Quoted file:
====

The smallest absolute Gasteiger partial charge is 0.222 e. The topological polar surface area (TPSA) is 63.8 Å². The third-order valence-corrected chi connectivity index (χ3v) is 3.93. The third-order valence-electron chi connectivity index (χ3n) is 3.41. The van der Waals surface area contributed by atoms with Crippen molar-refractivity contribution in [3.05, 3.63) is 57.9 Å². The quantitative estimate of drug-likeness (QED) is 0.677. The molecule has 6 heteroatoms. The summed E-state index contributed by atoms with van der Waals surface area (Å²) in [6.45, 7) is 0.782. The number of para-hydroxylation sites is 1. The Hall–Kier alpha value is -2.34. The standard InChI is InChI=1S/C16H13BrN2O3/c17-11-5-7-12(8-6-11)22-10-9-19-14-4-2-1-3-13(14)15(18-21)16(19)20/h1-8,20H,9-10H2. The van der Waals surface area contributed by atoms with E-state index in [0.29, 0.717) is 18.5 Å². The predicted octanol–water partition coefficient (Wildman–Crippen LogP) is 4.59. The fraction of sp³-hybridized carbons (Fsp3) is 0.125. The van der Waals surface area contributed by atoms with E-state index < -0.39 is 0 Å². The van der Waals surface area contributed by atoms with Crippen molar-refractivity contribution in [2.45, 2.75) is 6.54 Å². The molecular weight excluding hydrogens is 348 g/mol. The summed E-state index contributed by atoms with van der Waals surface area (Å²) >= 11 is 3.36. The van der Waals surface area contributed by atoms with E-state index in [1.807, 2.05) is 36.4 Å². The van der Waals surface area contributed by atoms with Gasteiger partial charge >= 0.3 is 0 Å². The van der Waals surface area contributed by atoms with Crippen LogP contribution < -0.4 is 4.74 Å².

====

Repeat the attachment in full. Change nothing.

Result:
The smallest absolute Gasteiger partial charge is 0.222 e. The topological polar surface area (TPSA) is 63.8 Å². The third-order valence-corrected chi connectivity index (χ3v) is 3.93. The third-order valence-electron chi connectivity index (χ3n) is 3.41. The van der Waals surface area contributed by atoms with Crippen molar-refractivity contribution in [3.05, 3.63) is 57.9 Å². The quantitative estimate of drug-likeness (QED) is 0.677. The molecule has 6 heteroatoms. The summed E-state index contributed by atoms with van der Waals surface area (Å²) in [6.45, 7) is 0.782. The number of para-hydroxylation sites is 1. The Hall–Kier alpha value is -2.34. The standard InChI is InChI=1S/C16H13BrN2O3/c17-11-5-7-12(8-6-11)22-10-9-19-14-4-2-1-3-13(14)15(18-21)16(19)20/h1-8,20H,9-10H2. The van der Waals surface area contributed by atoms with E-state index in [0.29, 0.717) is 18.5 Å². The predicted octanol–water partition coefficient (Wildman–Crippen LogP) is 4.59. The fraction of sp³-hybridized carbons (Fsp3) is 0.125. The van der Waals surface area contributed by atoms with E-state index < -0.39 is 0 Å². The van der Waals surface area contributed by atoms with Crippen molar-refractivity contribution in [2.45, 2.75) is 6.54 Å². The molecular weight excluding hydrogens is 348 g/mol. The summed E-state index contributed by atoms with van der Waals surface area (Å²) >= 11 is 3.36. The van der Waals surface area contributed by atoms with E-state index in [1.807, 2.05) is 36.4 Å². The van der Waals surface area contributed by atoms with Gasteiger partial charge >= 0.3 is 0 Å². The van der Waals surface area contributed by atoms with Crippen LogP contribution < -0.4 is 4.74 Å².